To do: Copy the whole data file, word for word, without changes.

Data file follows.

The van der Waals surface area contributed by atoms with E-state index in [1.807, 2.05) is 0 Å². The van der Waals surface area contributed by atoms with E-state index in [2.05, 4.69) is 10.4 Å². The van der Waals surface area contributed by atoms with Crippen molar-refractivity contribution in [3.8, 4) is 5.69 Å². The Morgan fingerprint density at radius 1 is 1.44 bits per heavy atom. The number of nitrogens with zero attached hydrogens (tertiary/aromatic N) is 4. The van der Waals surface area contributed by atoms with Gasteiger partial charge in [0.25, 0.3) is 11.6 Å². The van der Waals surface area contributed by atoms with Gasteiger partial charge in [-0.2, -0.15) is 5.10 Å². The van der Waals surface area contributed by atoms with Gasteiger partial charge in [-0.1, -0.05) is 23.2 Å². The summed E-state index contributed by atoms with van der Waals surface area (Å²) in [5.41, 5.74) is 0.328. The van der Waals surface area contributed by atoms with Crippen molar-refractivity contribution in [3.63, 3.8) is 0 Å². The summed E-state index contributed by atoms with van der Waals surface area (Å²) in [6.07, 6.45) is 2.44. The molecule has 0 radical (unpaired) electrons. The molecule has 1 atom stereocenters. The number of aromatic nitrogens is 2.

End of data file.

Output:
The van der Waals surface area contributed by atoms with E-state index in [1.807, 2.05) is 0 Å². The van der Waals surface area contributed by atoms with E-state index in [2.05, 4.69) is 10.4 Å². The van der Waals surface area contributed by atoms with Crippen molar-refractivity contribution in [3.8, 4) is 5.69 Å². The Morgan fingerprint density at radius 1 is 1.44 bits per heavy atom. The number of nitrogens with zero attached hydrogens (tertiary/aromatic N) is 4. The van der Waals surface area contributed by atoms with Gasteiger partial charge in [0.25, 0.3) is 11.6 Å². The van der Waals surface area contributed by atoms with Gasteiger partial charge in [-0.2, -0.15) is 5.10 Å². The van der Waals surface area contributed by atoms with Gasteiger partial charge in [-0.1, -0.05) is 23.2 Å². The summed E-state index contributed by atoms with van der Waals surface area (Å²) in [5.41, 5.74) is 0.328. The van der Waals surface area contributed by atoms with Crippen molar-refractivity contribution in [3.63, 3.8) is 0 Å². The summed E-state index contributed by atoms with van der Waals surface area (Å²) in [6.07, 6.45) is 2.44. The molecule has 0 radical (unpaired) electrons. The molecule has 1 atom stereocenters. The number of aromatic nitrogens is 2.